RiskWhat is Risk? Risk describes the uncertainty of the future outcome of a current decision or situation. We have learned to cope with this uncertainty through different means. There are certain risks for which market offers no insurance cover. A risk is only insurable if:
- the loss is accidental
- the law of large numbers applies
- there is no moral hazard
- the cover is allowed by law
Need for ReinsuranceReinsurance is about transferring risk from a primary insurer to a reinsurer. Reinsurance which is contractual arrangement that transfers some or all of the potential costs of insured losses from policies written by one insurer to another insurer. The insurer that transfers the loss exposures is the primary insurer and the insurer that accepts the loss exposures is the reinsurer. Some reinsurers are companies or organizations that specialize in the reinsurance business. Other reinsurers are also primary insurers that enter into reinsurance arrangements with other insurers. A primary insurer might buy reinsurance for a variety of reasons. One of the most important reasons is that reinsurance permits the primary insurer to share its exposures with the reinsurer. For example, an insurer that writes a large amount of property insurance in the seismic prone area can use reinsurance to reduce its exposure to claims from its insured arising from earthquake damage to their property. Reinsurance also enables a small insurer to provide insurance for large accounts, whose insurance needs would otherwise exceed the insurer’s capacity. For example, suppose a primary insurer writes a commercial liability policy for a large company that manufactures hazardous chemicals. Since the potential for heavy liability losses resulting from injuries caused by leakage of this chemical is great, the primary insurer might arrange with a reinsurer to cover all of its liability losses for this insured over a certain amount, such as INR 1 million. Therefore, the primary insurer and the reinsurer are sharing the liability loss exposures for this insured.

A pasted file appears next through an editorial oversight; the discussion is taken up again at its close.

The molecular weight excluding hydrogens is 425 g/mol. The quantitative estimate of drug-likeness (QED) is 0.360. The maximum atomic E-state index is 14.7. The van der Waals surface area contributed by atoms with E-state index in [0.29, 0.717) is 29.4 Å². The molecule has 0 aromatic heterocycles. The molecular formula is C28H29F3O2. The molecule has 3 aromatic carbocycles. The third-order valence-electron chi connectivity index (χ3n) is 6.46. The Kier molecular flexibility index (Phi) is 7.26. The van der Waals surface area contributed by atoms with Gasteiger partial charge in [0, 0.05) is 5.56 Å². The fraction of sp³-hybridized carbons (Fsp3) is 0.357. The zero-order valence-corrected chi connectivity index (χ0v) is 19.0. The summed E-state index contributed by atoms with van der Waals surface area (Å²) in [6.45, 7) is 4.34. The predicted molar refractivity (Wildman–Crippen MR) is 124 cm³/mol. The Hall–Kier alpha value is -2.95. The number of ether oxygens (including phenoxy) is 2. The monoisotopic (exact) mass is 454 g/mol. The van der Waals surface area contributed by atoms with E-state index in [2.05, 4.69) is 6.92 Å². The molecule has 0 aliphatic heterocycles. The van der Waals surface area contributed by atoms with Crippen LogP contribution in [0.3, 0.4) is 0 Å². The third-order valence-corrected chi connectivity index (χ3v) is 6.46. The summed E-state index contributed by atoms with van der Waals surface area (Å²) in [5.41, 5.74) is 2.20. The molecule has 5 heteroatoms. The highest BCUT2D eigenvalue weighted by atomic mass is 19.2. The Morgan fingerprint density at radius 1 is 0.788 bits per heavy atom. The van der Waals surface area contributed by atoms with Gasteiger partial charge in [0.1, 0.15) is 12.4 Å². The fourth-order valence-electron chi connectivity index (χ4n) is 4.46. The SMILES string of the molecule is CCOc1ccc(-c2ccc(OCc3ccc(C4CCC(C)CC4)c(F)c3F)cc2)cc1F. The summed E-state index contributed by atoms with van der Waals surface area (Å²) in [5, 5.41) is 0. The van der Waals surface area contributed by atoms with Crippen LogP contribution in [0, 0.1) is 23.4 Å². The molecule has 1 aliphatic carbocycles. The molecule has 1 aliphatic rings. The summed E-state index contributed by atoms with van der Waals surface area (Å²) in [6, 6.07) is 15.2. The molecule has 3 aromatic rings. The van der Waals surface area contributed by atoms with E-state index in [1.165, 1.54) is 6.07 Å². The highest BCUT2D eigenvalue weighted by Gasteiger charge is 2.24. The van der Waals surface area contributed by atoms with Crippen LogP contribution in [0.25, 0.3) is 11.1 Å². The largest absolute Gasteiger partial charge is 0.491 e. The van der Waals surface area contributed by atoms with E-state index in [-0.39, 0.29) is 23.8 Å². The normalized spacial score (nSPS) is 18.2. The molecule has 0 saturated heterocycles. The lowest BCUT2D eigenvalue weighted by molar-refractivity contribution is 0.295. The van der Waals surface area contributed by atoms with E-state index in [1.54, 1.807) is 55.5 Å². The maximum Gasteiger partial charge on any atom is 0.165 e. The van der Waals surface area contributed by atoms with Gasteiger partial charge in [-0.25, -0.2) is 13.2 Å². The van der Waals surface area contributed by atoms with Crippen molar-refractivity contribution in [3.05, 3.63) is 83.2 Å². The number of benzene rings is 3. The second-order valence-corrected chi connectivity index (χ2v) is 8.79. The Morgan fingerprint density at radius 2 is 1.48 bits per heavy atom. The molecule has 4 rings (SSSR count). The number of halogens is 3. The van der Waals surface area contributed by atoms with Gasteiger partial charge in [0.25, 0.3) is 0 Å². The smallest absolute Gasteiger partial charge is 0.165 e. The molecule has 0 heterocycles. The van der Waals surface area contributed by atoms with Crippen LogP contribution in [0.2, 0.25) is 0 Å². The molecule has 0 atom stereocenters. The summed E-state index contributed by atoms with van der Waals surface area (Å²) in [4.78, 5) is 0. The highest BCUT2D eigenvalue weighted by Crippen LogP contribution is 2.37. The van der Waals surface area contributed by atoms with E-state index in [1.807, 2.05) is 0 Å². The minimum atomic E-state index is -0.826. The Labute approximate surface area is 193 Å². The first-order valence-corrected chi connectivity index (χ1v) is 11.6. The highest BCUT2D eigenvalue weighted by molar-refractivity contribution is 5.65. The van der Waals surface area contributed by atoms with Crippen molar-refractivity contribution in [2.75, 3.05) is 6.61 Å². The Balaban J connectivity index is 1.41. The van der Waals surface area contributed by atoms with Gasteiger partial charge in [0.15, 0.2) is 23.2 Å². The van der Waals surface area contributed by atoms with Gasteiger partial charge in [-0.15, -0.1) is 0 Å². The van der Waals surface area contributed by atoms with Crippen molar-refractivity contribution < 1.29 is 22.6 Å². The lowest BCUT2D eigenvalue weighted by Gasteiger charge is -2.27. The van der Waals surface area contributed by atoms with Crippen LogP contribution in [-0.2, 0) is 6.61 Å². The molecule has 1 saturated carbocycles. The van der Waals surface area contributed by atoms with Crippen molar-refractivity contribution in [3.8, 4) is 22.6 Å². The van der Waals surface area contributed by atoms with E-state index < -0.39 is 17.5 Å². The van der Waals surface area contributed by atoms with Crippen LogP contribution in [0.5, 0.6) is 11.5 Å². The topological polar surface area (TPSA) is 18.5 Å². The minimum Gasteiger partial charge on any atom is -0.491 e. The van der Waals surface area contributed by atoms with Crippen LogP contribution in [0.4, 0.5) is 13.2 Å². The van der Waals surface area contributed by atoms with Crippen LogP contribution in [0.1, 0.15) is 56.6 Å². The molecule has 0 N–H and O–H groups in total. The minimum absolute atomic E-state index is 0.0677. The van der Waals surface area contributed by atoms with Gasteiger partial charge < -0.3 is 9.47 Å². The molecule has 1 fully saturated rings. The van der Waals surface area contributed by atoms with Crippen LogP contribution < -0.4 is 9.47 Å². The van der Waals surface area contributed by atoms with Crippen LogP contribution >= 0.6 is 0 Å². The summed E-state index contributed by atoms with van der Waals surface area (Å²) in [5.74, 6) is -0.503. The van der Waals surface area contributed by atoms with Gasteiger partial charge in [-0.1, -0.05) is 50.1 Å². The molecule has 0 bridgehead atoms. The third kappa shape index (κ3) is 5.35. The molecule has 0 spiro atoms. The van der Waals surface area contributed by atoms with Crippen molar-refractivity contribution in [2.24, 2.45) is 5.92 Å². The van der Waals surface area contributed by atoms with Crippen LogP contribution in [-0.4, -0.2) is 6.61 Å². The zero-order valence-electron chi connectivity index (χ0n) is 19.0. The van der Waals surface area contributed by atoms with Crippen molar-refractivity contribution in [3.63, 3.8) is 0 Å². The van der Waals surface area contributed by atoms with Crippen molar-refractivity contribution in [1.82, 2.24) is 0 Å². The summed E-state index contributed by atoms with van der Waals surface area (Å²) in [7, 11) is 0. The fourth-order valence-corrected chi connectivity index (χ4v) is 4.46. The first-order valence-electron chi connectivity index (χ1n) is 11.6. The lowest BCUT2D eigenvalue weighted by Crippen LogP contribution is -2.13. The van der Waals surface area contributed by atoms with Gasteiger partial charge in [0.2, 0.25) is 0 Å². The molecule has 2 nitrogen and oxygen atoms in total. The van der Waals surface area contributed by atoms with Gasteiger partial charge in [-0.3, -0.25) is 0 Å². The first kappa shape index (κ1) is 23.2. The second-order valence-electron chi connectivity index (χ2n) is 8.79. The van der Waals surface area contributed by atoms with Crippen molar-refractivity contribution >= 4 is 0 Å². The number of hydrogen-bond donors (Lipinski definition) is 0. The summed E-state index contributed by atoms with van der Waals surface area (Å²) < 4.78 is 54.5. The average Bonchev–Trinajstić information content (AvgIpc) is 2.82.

Purpose of Reinsurance
- A mechanism of spreading losses
- Increasing capacity to handle larger risks
- Stabilizing operating results from year to year with reinsurer absorbing larger / catastrophic losses
- Increasing the chances of making profit by reinforcing the underwriters attempts to establish an account which is homogenous in both size and quality of risk
- Ability to write untested and new risk exposures